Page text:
Bad News for Croats Buying Cigarettes and Fuel in Bosnia

Total Croatia News

For many Croats who shop in the neighbouring country, the price difference could decrease somewhat.

The board of directors of the Indirect Taxation Authority (UNO) of Bosnia and Herzegovina adopted a decision to determine specific and minimum excise duties on cigarettes and smoking tobacco for 2018, reports Večernji List on November 8, 2017.

At a session held in Mostar, members of the UNO board of directors determined that the new minimum excise duties on cigarettes and tobacco will apply from 1 January 2018. According to the adopted decision, which is based on the Law on Excise Taxes, starting from 1 January 2018 the minimum excise duty will be 2.60 Bosnian marks, instead of 2.42 Bosnian marks, and the specific excise duty will be 1.50 Bosnian marks, instead of 1.35 marks, for a pack of 20 cigarettes. The excise tax for smoking tobacco is set at 104 marks, instead of 96.80 marks per kilogram.

Taxpayers and other persons involved in cigarette trade are obliged to make a record of their cigarette stocks on 1 January and submit the report to the responsible UNO regional centre by 7 January. “The calculation of new retail prices, formed in accordance with this decision, must be submitted by traders to the responsible regional centre by 30 November,” announced the UNO.

And that is not the end of price increases for products of interest for many Croatian consumers. According to reports, the prices of fuel will soon increase in Bosnia and Herzegovina by 0.15 marks. There has been a significant rise in oil prices in the global markets, and that wave will quickly reach Bosnia as well. As a result, fuel prices will increase by 0.15 marks, and some privately-owned pumps have already raised their prices. The continuation of this trend means that fuel in Bosnia will soon again be above two Bosnian marks, and it remains to be seen whether that will lead to additional increases in prices of food and other goods.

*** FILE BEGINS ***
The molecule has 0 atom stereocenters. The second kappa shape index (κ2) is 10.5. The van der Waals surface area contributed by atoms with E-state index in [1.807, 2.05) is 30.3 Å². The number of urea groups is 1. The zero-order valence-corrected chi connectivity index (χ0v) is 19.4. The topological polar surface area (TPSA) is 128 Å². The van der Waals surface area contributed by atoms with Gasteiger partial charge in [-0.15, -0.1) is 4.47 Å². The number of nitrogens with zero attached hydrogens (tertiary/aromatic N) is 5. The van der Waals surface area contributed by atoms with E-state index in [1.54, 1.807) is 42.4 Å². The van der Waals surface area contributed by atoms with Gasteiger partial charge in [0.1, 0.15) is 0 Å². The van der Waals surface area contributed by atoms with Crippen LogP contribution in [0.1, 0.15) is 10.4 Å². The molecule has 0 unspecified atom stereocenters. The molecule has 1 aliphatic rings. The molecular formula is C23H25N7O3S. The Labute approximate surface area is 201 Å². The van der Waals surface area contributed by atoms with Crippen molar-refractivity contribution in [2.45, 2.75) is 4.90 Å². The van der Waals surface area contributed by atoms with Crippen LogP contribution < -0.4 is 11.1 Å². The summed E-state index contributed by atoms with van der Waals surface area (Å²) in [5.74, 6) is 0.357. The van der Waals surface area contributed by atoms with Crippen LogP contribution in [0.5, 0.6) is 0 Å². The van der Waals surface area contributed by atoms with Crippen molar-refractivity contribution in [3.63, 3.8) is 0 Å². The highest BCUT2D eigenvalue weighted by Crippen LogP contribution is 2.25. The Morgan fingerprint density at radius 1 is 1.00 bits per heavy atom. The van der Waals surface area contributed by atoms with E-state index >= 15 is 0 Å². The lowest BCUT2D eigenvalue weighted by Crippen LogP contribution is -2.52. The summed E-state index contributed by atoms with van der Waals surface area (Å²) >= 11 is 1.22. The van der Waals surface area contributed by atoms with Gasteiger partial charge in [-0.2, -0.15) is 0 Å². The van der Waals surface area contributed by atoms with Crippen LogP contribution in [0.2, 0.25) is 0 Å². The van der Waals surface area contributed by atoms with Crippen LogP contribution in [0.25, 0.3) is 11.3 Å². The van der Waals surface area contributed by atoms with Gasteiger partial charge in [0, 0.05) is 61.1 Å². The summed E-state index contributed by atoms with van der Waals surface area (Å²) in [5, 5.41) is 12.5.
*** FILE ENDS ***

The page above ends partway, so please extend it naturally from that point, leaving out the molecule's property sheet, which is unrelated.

When the fuel prices were at this level last time, the prices of essential foodstuffs increased under pressure. However, after fuel prices fell to 1.60 marks, producers did not return food prices to their previous levels. It will indeed be interesting to see whether the initiatives to increase food prices would be re-launched after the fuel is again above two marks. If that happens, it would mean that food prices would have been raised twice due to same fuel price.

Prices in Bosnia and Herzegovina, particularly of cigarettes and fuel, are of great importance for many Croatians, particularly hundreds of thousands of those living near the Bosnian border, since many of them often go shopping in the neighbouring country, where prices are usually much lower than in Croatia, which has a much higher level of value-added tax. Although the price difference might be smaller with the latest increases, it is sure that the trend of shopping abroad will continue, since it is likely that prices in Croatia, particularly of fuel, will also increase.


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